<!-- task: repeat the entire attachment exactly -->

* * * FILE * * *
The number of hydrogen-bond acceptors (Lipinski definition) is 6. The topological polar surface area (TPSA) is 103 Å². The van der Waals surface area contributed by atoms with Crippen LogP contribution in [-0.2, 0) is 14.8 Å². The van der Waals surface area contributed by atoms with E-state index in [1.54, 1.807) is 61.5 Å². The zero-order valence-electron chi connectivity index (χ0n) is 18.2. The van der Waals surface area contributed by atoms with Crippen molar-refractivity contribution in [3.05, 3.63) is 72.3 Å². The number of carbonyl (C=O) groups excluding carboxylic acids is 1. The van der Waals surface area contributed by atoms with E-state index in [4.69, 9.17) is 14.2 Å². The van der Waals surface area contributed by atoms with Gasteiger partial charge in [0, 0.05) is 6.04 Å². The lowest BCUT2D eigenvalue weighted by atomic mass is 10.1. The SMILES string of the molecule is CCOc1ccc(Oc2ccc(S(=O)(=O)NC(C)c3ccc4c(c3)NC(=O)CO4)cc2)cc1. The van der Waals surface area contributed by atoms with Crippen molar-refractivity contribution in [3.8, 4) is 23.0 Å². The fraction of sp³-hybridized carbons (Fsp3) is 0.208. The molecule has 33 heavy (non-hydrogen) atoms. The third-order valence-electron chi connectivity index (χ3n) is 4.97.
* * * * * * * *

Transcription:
The number of hydrogen-bond acceptors (Lipinski definition) is 6. The topological polar surface area (TPSA) is 103 Å². The van der Waals surface area contributed by atoms with Crippen LogP contribution in [-0.2, 0) is 14.8 Å². The van der Waals surface area contributed by atoms with E-state index in [1.54, 1.807) is 61.5 Å². The zero-order valence-electron chi connectivity index (χ0n) is 18.2. The van der Waals surface area contributed by atoms with Crippen molar-refractivity contribution in [3.05, 3.63) is 72.3 Å². The number of carbonyl (C=O) groups excluding carboxylic acids is 1. The van der Waals surface area contributed by atoms with E-state index in [4.69, 9.17) is 14.2 Å². The van der Waals surface area contributed by atoms with Gasteiger partial charge in [0, 0.05) is 6.04 Å². The lowest BCUT2D eigenvalue weighted by atomic mass is 10.1. The SMILES string of the molecule is CCOc1ccc(Oc2ccc(S(=O)(=O)NC(C)c3ccc4c(c3)NC(=O)CO4)cc2)cc1. The van der Waals surface area contributed by atoms with Crippen molar-refractivity contribution in [3.8, 4) is 23.0 Å². The fraction of sp³-hybridized carbons (Fsp3) is 0.208. The molecule has 33 heavy (non-hydrogen) atoms. The third-order valence-electron chi connectivity index (χ3n) is 4.97.